Cryptofuel Rather Than Cryptocurrency

Romain/ avril 26, 2020/ Tech/ 0 comments

Crypto market has turned into a nightmare. While it almost reached $20,000 one year ago, bitcoin has lost 80% of its value in the past 12 months. What has gone wrong?

In my opinion, there has been a dramatic confusion about cryptocurrencies. Bitcoin is not a currency. Neither are ether or ripple. They are commodities.

Commodities? Ethereum’s co-founder Vitalik Buterin has used the right word. Cryptocurrency means ‘cryptofuel’. When you buy ether to process a transaction on Ethereum, it is like when you buy electricity to run an electrical machine.

Imagine that you need electricity right now. What options do you have? The first and most obvious one would be to go on the market and pay the price asked by vendors. The second option, more complex, would be to build your own power generator and produce electricity yourself. The choice depends on how much power you need, and you must make an arbitrage between the market price and the unit cost of self-generation.

The same idea applies to cryptocurrencies. If you need ether right now to process a transaction, you can go on the internet and pay the asked price on the crypto market. But you can also choose the second option: producing ‘cryptofuel’ yourself to process your own transaction. This is ‘mining’.

How does it work? First, you must buy a powerful mining computer with an elevated hash rate. That will cost you around $8,000. Don’t forget that you might have to replace your server every 6 months so as to stay competitive as a miner. You also need to buy a cooling system and you will have to pay high electricity bills. As a result, the annual cost of your hash production could reach $50,000.

Of course, you won’t pay any fee to other miners but $50,000 may seem huge when you think that current transaction fee on Ethereum is just $0.007. But what happens when you process millions of transactions every day? For instance, think about Alipay processing almost 200 million of transactions per day.

Remember that $50,000 is a fixed cost. How much would cost a single transaction if you run the equipment for a year?

Given current network hash rate (295,912 GH/s), average block time (14.1 s) and our hash rate (14,000 GH/s), you would win a block every 298 seconds. Which means that you could mine at least 503 transactions per second (and this is a conservative assumption), 44 million transactions per day and almost 16 trillion transactions per year. Paying $50,000 to process 16 trillion transactions a year means that the cost of a single transaction can drop to $0.000003.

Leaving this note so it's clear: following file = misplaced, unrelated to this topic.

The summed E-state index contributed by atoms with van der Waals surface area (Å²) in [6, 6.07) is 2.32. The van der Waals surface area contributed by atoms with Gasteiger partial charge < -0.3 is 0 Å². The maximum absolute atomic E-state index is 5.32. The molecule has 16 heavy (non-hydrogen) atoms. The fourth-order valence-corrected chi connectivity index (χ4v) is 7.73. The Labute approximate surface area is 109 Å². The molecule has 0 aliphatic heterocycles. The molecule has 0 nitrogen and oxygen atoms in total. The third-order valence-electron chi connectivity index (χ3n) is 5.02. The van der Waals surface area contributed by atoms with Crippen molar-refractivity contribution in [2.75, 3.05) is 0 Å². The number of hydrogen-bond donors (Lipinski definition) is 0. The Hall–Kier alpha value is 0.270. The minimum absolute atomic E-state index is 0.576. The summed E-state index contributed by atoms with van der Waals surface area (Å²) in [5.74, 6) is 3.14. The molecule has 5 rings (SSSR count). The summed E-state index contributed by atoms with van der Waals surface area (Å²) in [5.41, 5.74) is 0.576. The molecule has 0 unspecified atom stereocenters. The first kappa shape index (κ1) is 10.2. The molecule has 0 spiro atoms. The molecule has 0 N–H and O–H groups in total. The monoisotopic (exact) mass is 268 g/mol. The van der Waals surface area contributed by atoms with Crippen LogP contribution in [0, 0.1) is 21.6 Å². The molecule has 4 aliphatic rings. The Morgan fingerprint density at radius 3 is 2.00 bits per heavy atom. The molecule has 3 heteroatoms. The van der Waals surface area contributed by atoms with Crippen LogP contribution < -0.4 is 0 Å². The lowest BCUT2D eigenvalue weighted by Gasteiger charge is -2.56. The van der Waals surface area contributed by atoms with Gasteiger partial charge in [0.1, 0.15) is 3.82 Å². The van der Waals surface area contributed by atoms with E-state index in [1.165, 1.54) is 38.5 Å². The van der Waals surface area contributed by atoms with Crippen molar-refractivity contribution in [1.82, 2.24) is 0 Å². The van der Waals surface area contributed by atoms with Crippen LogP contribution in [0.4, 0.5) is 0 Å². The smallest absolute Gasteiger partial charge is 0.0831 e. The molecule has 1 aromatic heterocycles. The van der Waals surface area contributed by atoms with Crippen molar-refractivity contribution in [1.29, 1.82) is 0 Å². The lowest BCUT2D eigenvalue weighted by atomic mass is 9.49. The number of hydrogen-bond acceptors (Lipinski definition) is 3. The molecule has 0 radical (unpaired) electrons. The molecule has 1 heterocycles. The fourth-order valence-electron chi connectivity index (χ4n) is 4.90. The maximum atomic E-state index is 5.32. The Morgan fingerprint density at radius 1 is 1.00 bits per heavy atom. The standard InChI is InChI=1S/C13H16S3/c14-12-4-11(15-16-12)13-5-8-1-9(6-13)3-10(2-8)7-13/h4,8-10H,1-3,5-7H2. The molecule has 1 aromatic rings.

If you operate a major application, with millions of transactions each day, why would you accept to pay $0.007 per transaction when you can do it for only $0.000003?

One might argue that if all this model was right, then miners would already benefit from the arbitrage. It is a good point, but the arbitrage is not possible today for two reasons. First, there are too many miners in the world because of the crypto bubble. Second, transaction volume has remained too weak. That is why mining yields have been so disappointing.

What’s next for blockchain and fintech?

Blockchain is a great technology. It is probably the best transaction protocol to provide data integrity and protect people’s financial holdings. Like the internet, you must think of blockchain as a low-level infrastructure that might change the way we work. But like the internet too, it has first led to irrational expectations and a huge speculative bubble.

Once again, we should stop to regard bitcoin and other cryptocoins as real currencies. They are computing commodities. One unit of ether represents what the market is willing to pay for hash capacity. Nothing less and nothing more.

Of course, bitcoin might still be used as a medium of exchange for criminal activities since it offers full anonymity to its holders. But I don’t believe that Satoshi Nakamoto’s utopic monetary system will expand beyond that dark trade scheme.

Whatever happens to blockchain and cryptocurrencies, we have previously seen that the cost of a digital transaction can drop to zero. And this is the only thing that actually matters. Indeed it is the reason why fintech may disrupt any business model relying on transaction fees sooner or later.

There is no doubt that huge payment platforms, like Alipay or WeChat in China, can process basic operations for free. So financial institutions had better brace themselves. Because game changers are coming.

This article war originally published on LinkedIn December 9, 2018.

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